The foregoing description of the preferred embodiment of the invention has been presented for the purposes of illustration and description. It is not intended to be exhaustive or to limit the invention to the precise form disclosed. Many modifications and variations are possible in light of the above teaching. It is intended that the scope of the invention be limited not with this detailed description, but rather by the claims appended hereto.
|Cited Patent||Filing date||Publication date||Applicant||Title|
|US3864592 *||Mar 22, 1973||Feb 4, 1975||Rca Corp||Electroluminescent semiconductor display|
|Citing Patent||Filing date||Publication date||Applicant||Title|
|US5880485 *||Sep 11, 1997||Mar 9, 1999||Mitsubishi Denki Kabushiki Kaisha||Semiconductor device including Gallium nitride layer|
|US5962875 *||Apr 7, 1998||Oct 5, 1999||Sumitomo Electric Industries, Ltd.||Light emitting device, wafer for light emitting device, and method of preparing the same|
|US6503768 *||Mar 29, 2001||Jan 7, 2003||Agere Systems Inc.||Method for monolithic integration of multiple devices on an optoelectronic substrate|
|US6693611||Aug 17, 1999||Feb 17, 2004||Cambridge Display Technology Ltd.||Display devices|
|US6730937 *||Dec 26, 2000||May 4, 2004||Industrial Technology Research Institute||High resolution and brightness full-color LED display manufactured using CMP technique|
|US6934312 *||Sep 30, 2002||Aug 23, 2005||Agilent Technologies, Inc.||System and method for fabricating efficient semiconductor lasers via use of precursors having a direct bond between a group III atom and a nitrogen atom|
|US7217641 *||Jan 23, 2004||May 15, 2007||North Carolina State University||Pendeoepitaxial methods of fabricating gallium nitride semiconductor layers on sapphire substrates, and gallium nitride semiconductor structures fabricated thereby|
|US7391518 *||Jun 30, 2000||Jun 24, 2008||Byk-Gardner Gmbh||Device and method for the determination of the quality of surfaces|
|US7473934||Jul 22, 2004||Jan 6, 2009||Panasonic Corporation||Semiconductor light emitting device, light emitting module and lighting apparatus|
|US8168000 *||May 1, 2012||International Rectifier Corporation||III-nitride semiconductor device fabrication|
|US20040152321 *||Jan 23, 2004||Aug 5, 2004||Thomas Gehrke||Pendeoepitaxial methods of fabricating gallium nitride semiconductor layers on sapphire substrates, and gallium nitride semiconductor structures fabricated thereby|
|US20060180818 *||Jul 22, 2004||Aug 17, 2006||Hideo Nagai||Semiconductor light emitting device, light emitting module and lighting apparatus|
|US20070000433 *||Jun 14, 2006||Jan 4, 2007||Mike Briere||III-nitride semiconductor device fabrication|
|US20080149946 *||Dec 22, 2006||Jun 26, 2008||Philips Lumileds Lighting Company, Llc||Semiconductor Light Emitting Device Configured To Emit Multiple Wavelengths Of Light|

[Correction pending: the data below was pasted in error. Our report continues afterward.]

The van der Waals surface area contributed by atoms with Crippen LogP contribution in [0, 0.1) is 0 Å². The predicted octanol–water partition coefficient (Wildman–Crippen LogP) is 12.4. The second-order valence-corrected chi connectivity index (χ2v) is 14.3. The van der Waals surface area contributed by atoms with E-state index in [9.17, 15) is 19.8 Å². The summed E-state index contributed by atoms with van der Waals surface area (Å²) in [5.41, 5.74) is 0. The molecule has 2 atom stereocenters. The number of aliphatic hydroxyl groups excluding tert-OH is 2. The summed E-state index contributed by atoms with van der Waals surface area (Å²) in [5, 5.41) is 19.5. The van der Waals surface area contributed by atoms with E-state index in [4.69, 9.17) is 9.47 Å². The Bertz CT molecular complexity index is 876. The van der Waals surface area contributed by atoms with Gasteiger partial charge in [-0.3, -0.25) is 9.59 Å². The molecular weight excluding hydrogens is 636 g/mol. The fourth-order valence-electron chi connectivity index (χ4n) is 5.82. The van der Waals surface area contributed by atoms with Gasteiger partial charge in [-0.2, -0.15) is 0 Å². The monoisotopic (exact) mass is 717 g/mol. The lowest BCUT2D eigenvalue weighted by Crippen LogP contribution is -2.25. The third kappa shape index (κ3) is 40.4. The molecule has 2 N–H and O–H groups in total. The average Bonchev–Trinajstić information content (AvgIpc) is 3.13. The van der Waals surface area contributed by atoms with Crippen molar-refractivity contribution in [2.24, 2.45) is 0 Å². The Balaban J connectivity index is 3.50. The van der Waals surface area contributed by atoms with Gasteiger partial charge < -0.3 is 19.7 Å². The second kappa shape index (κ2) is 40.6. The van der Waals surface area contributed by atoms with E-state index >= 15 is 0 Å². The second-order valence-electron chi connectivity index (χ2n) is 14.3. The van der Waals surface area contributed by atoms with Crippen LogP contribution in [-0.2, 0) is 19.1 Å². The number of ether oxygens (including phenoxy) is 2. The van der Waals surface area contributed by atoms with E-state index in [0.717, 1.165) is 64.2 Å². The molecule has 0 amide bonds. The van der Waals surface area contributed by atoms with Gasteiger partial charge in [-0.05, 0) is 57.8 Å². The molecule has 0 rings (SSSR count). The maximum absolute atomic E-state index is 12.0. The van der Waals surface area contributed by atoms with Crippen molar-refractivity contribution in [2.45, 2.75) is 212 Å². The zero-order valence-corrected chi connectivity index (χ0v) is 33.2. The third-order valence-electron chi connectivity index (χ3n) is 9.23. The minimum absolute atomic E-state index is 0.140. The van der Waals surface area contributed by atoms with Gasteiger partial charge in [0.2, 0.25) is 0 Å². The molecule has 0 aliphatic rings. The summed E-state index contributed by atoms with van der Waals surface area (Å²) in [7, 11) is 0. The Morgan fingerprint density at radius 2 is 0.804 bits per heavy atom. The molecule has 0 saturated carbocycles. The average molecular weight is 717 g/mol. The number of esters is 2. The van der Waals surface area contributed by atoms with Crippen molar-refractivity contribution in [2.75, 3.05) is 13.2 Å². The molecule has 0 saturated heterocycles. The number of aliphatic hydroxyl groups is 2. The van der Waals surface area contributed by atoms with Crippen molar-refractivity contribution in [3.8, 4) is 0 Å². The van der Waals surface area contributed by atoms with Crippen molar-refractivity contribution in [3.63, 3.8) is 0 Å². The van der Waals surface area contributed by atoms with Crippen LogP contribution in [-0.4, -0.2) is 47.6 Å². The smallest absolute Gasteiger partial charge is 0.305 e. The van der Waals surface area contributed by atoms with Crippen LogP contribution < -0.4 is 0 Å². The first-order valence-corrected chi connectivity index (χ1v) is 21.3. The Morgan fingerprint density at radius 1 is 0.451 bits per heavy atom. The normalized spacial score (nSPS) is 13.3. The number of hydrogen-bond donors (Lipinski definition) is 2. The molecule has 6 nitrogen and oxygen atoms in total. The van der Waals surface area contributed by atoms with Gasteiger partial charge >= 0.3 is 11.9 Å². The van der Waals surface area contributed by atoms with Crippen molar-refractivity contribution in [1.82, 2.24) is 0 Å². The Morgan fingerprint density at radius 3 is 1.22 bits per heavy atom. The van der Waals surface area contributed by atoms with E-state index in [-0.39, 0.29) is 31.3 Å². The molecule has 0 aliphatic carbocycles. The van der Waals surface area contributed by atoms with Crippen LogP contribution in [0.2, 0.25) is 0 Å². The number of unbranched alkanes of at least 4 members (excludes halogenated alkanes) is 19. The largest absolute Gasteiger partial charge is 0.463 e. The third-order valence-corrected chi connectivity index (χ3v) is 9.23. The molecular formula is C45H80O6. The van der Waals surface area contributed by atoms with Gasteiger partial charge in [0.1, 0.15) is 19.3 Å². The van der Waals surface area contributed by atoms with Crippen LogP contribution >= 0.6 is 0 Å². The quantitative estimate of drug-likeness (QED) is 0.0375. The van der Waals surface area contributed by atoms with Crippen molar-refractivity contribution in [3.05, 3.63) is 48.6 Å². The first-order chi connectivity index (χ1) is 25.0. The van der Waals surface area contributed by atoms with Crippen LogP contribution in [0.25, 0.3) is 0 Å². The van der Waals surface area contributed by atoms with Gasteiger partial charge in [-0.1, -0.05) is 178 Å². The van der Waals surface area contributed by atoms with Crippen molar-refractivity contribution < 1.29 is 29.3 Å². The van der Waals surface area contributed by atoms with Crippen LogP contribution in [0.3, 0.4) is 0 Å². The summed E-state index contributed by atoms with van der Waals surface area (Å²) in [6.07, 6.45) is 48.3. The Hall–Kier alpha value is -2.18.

|US20090008655 *||Jan 25, 2007||Jan 8, 2009||Koninklijke Philips Electronics N.V.||White Light Source|
|US20100148147 *||Dec 17, 2008||Jun 17, 2010||Palo Alto Research Center Incorporated||Monolithic white and full-color light emitting diodes using selective area growth|
|US20100264454 *||Oct 21, 2010||Koninklijke Philips Electronics N.V.||Semiconductor light emitting device growing active layer on textured surface|
|US20150171273 *||Feb 24, 2015||Jun 18, 2015||Koninklijke Philips Electronics N.V.||Solid state light emitting devices based on crystallographically relaxed structures|
|US20150221814 *||Apr 16, 2015||Aug 6, 2015||Glo Ab||Multicolor LED and Method of Fabricating Thereof|
|CN101950783A *||Aug 23, 2010||Jan 19, 2011||厦门市三安光电科技有限公司||Manufacturing process of gallium nitride based high-brightness LED chips|
|CN102130230A *||Dec 28, 2010||Jul 20, 2011||中国科学院半导体研究所||Method for preparing light emitting diode|
|DE19838810B4 *||Aug 26, 1998||Feb 9, 2006||Osram Opto Semiconductors Gmbh||Verfahren zum Herstellen einer Mehrzahl von Ga(In,Al)N-Leuchtdiodenchips|
|DE19943405B4 *||Sep 10, 1999||Dec 20, 2007||Osram Opto Semiconductors Gmbh||Verfahren zur Herstellung eines lateral monolithisch integrierten Lichtemissions-Halbleiterbauelements und Lichtemissions-Halbleiterbauelement|
|EP1046196A1 †||Sep 17, 1999||Oct 25, 2000||Philips Corporate Intellectual Property GmbH||Lighting system|
|WO2000011728A1||Aug 17, 1999||Mar 2, 2000||Cambridge Display Technology Ltd.||Display devices|
|WO2000013239A1 *||Aug 24, 1999||Mar 9, 2000||Osram Opto Semiconductors Gmbh & Co. Ohg||METHOD FOR PRODUCING A PLURALITY OF Ga(In,Al)N-LUMINESCENT DIODE CHIPS|
|WO2001020689A1 *||Sep 1, 2000||Mar 22, 2001||Osram Opto Semiconductors Gmbh & Co. Ohg||Method for producing a laterally integrated, monolithic light-emitting semiconductor component and a light-emitting semiconductor component|
|WO2005013365A3 *||Jul 22, 2004||Mar 31, 2005||Matsushita Electric Ind Co Ltd||Semiconductor light emitting device, light emitting module, and lighting apparatus|
|U.S. Classification||438/35, 438/44, 257/E27.12|
|International Classification||H01L27/15, H01L33/00, H01L33/32|
|Cooperative Classification||H01L27/15, H01L33/325, H01L33/007|
|European Classification||H01L33/00G3B2, H01L27/15, H01L33/32C|
|Nov 27, 1996||AS||Assignment|
Owner name: REGENTS OF THE UNIVERSITY OF CALIFORNA, THE, CALIF
Free format text: ASSIGNMENT OF ASSIGNORS INTEREST;ASSIGNORS:MISHRA, UMESH K.;DENBAARS, STEVEN P.;KAPOLNEK, DAVID J.;REEL/FRAME:008327/0621;SIGNING DATES FROM 19961122 TO 19961126
|Feb 15, 2002||FPAY||Fee payment|
Year of fee payment: 4
|Mar 5, 2002||REMI||Maintenance fee reminder mailed|
|May 12, 2003||AS||Assignment|
Owner name: NAVY, SECRETARY OF THE, UNITED STATES OF AMERICA,
Free format text: CONFIRMATORY LICENSE;ASSIGNOR:CALIFORNIA, UNIVERSITY OF;REEL/FRAME:014066/0529
Effective date: 20030121
|Jun 3, 2003||CC||Certificate of correction|
|Feb 21, 2006||FPAY||Fee payment|
Year of fee payment: 8
|Mar 22, 2010||REMI||Maintenance fee reminder mailed|
|Aug 18, 2010||LAPS||Lapse for failure to pay maintenance fees|
|Oct 5, 2010||FP||Expired due to failure to pay maintenance fee|
Effective date: 20100818